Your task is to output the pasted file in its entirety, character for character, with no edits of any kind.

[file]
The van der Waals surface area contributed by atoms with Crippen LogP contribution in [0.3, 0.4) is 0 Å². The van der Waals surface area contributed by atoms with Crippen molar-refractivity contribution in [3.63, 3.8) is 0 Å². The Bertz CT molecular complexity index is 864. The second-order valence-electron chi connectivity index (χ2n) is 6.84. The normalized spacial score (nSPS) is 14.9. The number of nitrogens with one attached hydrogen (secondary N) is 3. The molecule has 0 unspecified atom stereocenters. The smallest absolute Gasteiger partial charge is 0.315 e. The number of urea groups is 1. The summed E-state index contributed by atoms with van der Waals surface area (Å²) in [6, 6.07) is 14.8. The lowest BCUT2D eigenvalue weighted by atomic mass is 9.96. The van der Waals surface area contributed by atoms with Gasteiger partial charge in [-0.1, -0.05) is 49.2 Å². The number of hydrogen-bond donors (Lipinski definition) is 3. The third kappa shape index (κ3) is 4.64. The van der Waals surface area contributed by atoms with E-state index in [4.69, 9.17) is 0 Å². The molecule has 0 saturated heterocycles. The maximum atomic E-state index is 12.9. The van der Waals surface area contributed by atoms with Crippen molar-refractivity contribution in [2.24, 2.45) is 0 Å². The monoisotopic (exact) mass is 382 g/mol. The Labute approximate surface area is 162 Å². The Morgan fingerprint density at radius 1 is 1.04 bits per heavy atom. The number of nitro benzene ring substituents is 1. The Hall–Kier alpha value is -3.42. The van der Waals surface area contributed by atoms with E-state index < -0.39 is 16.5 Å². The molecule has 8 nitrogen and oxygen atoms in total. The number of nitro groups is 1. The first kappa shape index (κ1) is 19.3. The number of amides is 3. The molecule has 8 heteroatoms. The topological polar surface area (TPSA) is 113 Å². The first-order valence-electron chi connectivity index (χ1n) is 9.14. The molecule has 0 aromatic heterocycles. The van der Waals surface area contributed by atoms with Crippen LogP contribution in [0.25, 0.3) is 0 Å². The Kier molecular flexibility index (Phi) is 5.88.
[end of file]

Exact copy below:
The van der Waals surface area contributed by atoms with Crippen LogP contribution in [0.3, 0.4) is 0 Å². The van der Waals surface area contributed by atoms with Crippen molar-refractivity contribution in [3.63, 3.8) is 0 Å². The Bertz CT molecular complexity index is 864. The second-order valence-electron chi connectivity index (χ2n) is 6.84. The normalized spacial score (nSPS) is 14.9. The number of nitrogens with one attached hydrogen (secondary N) is 3. The molecule has 0 unspecified atom stereocenters. The smallest absolute Gasteiger partial charge is 0.315 e. The number of urea groups is 1. The summed E-state index contributed by atoms with van der Waals surface area (Å²) in [6, 6.07) is 14.8. The lowest BCUT2D eigenvalue weighted by atomic mass is 9.96. The van der Waals surface area contributed by atoms with Gasteiger partial charge in [-0.1, -0.05) is 49.2 Å². The number of hydrogen-bond donors (Lipinski definition) is 3. The third kappa shape index (κ3) is 4.64. The van der Waals surface area contributed by atoms with E-state index in [4.69, 9.17) is 0 Å². The molecule has 0 saturated heterocycles. The maximum atomic E-state index is 12.9. The van der Waals surface area contributed by atoms with Crippen molar-refractivity contribution in [2.24, 2.45) is 0 Å². The monoisotopic (exact) mass is 382 g/mol. The Labute approximate surface area is 162 Å². The Morgan fingerprint density at radius 1 is 1.04 bits per heavy atom. The number of nitro benzene ring substituents is 1. The Hall–Kier alpha value is -3.42. The van der Waals surface area contributed by atoms with E-state index < -0.39 is 16.5 Å². The molecule has 8 nitrogen and oxygen atoms in total. The number of nitro groups is 1. The first kappa shape index (κ1) is 19.3. The number of amides is 3. The molecule has 8 heteroatoms. The topological polar surface area (TPSA) is 113 Å². The first-order valence-electron chi connectivity index (χ1n) is 9.14. The molecule has 0 aromatic heterocycles. The van der Waals surface area contributed by atoms with Crippen LogP contribution in [0.25, 0.3) is 0 Å². The Kier molecular flexibility index (Phi) is 5.88.